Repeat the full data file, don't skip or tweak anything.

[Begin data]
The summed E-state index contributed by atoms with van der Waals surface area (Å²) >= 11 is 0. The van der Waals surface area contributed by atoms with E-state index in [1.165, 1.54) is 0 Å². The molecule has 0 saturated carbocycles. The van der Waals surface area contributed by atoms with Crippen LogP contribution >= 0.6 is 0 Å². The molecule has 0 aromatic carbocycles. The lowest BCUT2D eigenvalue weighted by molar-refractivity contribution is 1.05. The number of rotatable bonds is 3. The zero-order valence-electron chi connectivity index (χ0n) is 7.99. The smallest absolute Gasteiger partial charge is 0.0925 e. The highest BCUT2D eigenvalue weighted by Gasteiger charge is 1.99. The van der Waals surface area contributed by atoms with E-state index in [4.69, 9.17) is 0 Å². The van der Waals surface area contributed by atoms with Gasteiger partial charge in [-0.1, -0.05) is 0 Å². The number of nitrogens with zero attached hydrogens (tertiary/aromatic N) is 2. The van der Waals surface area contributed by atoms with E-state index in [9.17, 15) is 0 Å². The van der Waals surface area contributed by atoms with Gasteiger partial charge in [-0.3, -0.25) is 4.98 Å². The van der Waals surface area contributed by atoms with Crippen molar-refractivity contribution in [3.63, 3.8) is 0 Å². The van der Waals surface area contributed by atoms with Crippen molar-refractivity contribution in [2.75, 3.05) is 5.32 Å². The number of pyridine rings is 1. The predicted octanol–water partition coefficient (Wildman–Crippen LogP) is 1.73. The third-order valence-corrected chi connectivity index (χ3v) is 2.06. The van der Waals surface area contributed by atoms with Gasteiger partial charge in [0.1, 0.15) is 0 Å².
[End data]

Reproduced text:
The summed E-state index contributed by atoms with van der Waals surface area (Å²) >= 11 is 0. The van der Waals surface area contributed by atoms with E-state index in [1.165, 1.54) is 0 Å². The molecule has 0 saturated carbocycles. The van der Waals surface area contributed by atoms with Crippen LogP contribution >= 0.6 is 0 Å². The molecule has 0 aromatic carbocycles. The lowest BCUT2D eigenvalue weighted by molar-refractivity contribution is 1.05. The number of rotatable bonds is 3. The zero-order valence-electron chi connectivity index (χ0n) is 7.99. The smallest absolute Gasteiger partial charge is 0.0925 e. The highest BCUT2D eigenvalue weighted by Gasteiger charge is 1.99. The van der Waals surface area contributed by atoms with E-state index in [4.69, 9.17) is 0 Å². The van der Waals surface area contributed by atoms with Gasteiger partial charge in [-0.1, -0.05) is 0 Å². The number of nitrogens with zero attached hydrogens (tertiary/aromatic N) is 2. The van der Waals surface area contributed by atoms with E-state index in [9.17, 15) is 0 Å². The van der Waals surface area contributed by atoms with Gasteiger partial charge in [-0.3, -0.25) is 4.98 Å². The van der Waals surface area contributed by atoms with Crippen molar-refractivity contribution in [3.63, 3.8) is 0 Å². The van der Waals surface area contributed by atoms with Crippen molar-refractivity contribution in [2.75, 3.05) is 5.32 Å². The number of pyridine rings is 1. The predicted octanol–water partition coefficient (Wildman–Crippen LogP) is 1.73. The third-order valence-corrected chi connectivity index (χ3v) is 2.06. The van der Waals surface area contributed by atoms with Gasteiger partial charge in [0.1, 0.15) is 0 Å².